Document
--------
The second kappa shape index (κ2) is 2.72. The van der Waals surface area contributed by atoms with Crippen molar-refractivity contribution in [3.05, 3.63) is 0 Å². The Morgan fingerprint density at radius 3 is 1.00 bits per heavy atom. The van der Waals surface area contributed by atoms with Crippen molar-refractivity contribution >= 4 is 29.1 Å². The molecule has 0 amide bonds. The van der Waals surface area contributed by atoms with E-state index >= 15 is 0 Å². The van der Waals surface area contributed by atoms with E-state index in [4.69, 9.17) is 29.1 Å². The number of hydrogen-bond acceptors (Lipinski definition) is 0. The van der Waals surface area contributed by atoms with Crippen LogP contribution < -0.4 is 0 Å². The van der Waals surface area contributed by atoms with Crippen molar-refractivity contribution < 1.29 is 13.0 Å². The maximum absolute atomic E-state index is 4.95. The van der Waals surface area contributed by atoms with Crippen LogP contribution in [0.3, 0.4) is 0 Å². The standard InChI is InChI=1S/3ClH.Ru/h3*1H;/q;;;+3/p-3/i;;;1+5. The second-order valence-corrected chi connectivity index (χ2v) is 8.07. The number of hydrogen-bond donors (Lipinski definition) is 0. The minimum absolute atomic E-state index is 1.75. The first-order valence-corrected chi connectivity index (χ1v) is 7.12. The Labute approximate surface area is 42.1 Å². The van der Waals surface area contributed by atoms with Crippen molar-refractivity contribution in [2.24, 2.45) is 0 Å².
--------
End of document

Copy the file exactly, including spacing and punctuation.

The second kappa shape index (κ2) is 2.72. The van der Waals surface area contributed by atoms with Crippen molar-refractivity contribution in [3.05, 3.63) is 0 Å². The Morgan fingerprint density at radius 3 is 1.00 bits per heavy atom. The van der Waals surface area contributed by atoms with Crippen molar-refractivity contribution >= 4 is 29.1 Å². The molecule has 0 amide bonds. The van der Waals surface area contributed by atoms with E-state index >= 15 is 0 Å². The van der Waals surface area contributed by atoms with E-state index in [4.69, 9.17) is 29.1 Å². The number of hydrogen-bond acceptors (Lipinski definition) is 0. The van der Waals surface area contributed by atoms with Crippen LogP contribution < -0.4 is 0 Å². The van der Waals surface area contributed by atoms with Crippen molar-refractivity contribution < 1.29 is 13.0 Å². The maximum absolute atomic E-state index is 4.95. The van der Waals surface area contributed by atoms with Crippen LogP contribution in [0.3, 0.4) is 0 Å². The standard InChI is InChI=1S/3ClH.Ru/h3*1H;/q;;;+3/p-3/i;;;1+5. The second-order valence-corrected chi connectivity index (χ2v) is 8.07. The number of hydrogen-bond donors (Lipinski definition) is 0. The minimum absolute atomic E-state index is 1.75. The first-order valence-corrected chi connectivity index (χ1v) is 7.12. The Labute approximate surface area is 42.1 Å². The van der Waals surface area contributed by atoms with Crippen molar-refractivity contribution in [2.24, 2.45) is 0 Å².